• Rob Haynes

My Big Bang Theory


The other night the Big Bang Theory was on TV. Its not a show that I usually watch however, the episodes that I’ve seen can be amusing.

One of the discussions in the show was a debate about what is more important – a good idea, or the execution of the idea.

Obviously the debate was in a humorous manner and the arguments were from the perspectives of the individual characters. It did however get me thinking.

I recently spent a few days in Bali with my family. I always find Bali businesses intriguing. We think that there is a lot of competition in Australian business, but the Balinese take competition to the extreme. Most buildings have some sort of business attached to them and everyone seems to be connected to other businesses through a ‘referral network’ of some sort. Even when you go to the beach, there are numerous vendors, selling a range of products from drinks, to clothing, to sun-lounges. Each of them works their own little patch and they are all competing for their slice of the tourist dollar.

Restaurants are another example, Bali has an enormous range of restaurants and the choice of price and quality is almost endless. For the purpose of this discussion, I would propose that all restaurants are basically the same idea – the restaurateur has some premises, they make food and sell it to customers. If the customers like the food and the premises, they come back again and hopefully recommend the restaurant to their friends.

We were only there for a few nights, but we managed to sample meals at both ends of the spectrum. We had cheap lunches that only cost a few dollars, we also had some really nice meals with all the accompaniments. The price differential between the two was probably close to 10x. Interestingly, the expensive restaurants that we ate at, or passed were all busy – some even have waiting lists.

Rationally, this does not make sense. All have the same idea however, despite the fact that there is lots of choice, the hardest restaurants to get into are the most expensive ones.

I would argue that the difference lies in the execution. At the bottom end of the scale, the premises are cheap, the food is not premium quality and the service can be hit and miss (but is always cheerful). At the top end, the best restaurants focus solely on quality of food, quality of service and quality of their venue. Everything that they do is aligned towards the customer and I think these restaurants are world-class. Because of their quality focus, they are able to charge premium prices and (presumably) make premium profits.

It’s relatively easy to see examples of good (and bad) examples of execution in the hospitality industry. Most of us have been to excellent restaurants or hotels and many of us have had too many ‘Fawlty Towers’ experiences. It’s perhaps not always so easy to observe the attention to detail (‘execution of the idea’) in other businesses.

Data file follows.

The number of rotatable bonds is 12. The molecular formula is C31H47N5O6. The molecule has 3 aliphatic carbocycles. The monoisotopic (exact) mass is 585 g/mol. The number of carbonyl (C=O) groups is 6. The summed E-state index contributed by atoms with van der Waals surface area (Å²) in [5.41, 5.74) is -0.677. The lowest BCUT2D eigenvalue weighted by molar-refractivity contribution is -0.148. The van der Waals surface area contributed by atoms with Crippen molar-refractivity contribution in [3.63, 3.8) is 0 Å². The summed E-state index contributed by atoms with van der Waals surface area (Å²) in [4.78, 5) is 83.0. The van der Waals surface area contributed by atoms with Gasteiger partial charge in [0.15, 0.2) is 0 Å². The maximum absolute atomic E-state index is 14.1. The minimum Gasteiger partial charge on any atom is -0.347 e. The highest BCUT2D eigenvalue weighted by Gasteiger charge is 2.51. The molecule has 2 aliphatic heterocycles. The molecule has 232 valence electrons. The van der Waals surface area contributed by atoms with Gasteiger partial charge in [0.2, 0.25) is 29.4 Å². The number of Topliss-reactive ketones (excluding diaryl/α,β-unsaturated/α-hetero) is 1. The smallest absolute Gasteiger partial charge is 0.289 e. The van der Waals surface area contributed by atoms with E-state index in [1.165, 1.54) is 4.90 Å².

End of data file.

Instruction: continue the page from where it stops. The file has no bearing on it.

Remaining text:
I’m fortunate to see ‘behind the doors’ of a lot of businesses and I’ve seen many examples of good business ideas that are not executed properly. Some recent examples that spring to mind include:

1. A company established with a strategy to purchase other businesses. The company employed a dedicated Business Development team (at significant cost) however, they had not arranged access to finance hence they were carrying a whole team that could not do their job.

2. Two separate service companies that purchased a shareholding in a range of other businesses. Each of these businesses was to be run on a stand-alone basis by the vendors and the companies were dependent on the continuity of each of these businesses. Unfortunately the vendors left and simply re-started their business on their own.

3. A company that has all of their senior staff without defined roles, causing significant overlap of roles and difficulties with performance measurement.

4. Companies that have reduced staff in an effort to reduce costs to match the current cost conscious environment. The problem is that they reduced ‘customer facing’ staff and end up with service issues (and more pressure on revenue). This can be a difficult cycle to break.

5. A mining-service business that invested significant money into real estate. When the mining economy slowed, they were caught with a large property portfolio (and large loan commitments) that they could not change in a hurry.

6. Companies that significantly changed their strategy – rapidly moving out of one market and trying to break into another. The work from the previous market segment slows down (because of the lack of focus) and the work from the new sector takes more time than expected to arrive. This means that overall income reduces.

There are numerous other examples. The key factor with all of these examples is that they could have all been avoided. The business idea remained sound however, the decisions were not executed well.

The decisions made by the companies listed between 1-4 above were not necessarily bad, they simply didn’t implement the decisions in a systematic manner that considered risk.

The companies listed in examples 5&6 lost their focus on what they were actually set-up to do. Company 5 invested outside of the business ,whereby the cash would have been much better used within the business. Company 6 lost sight of their original purpose and struggled to break into their new market.

So, what is the more important – a good idea, or the execution of the idea? I’ve got a theory on this. I’m interested in yours. Please comment with your thoughts.


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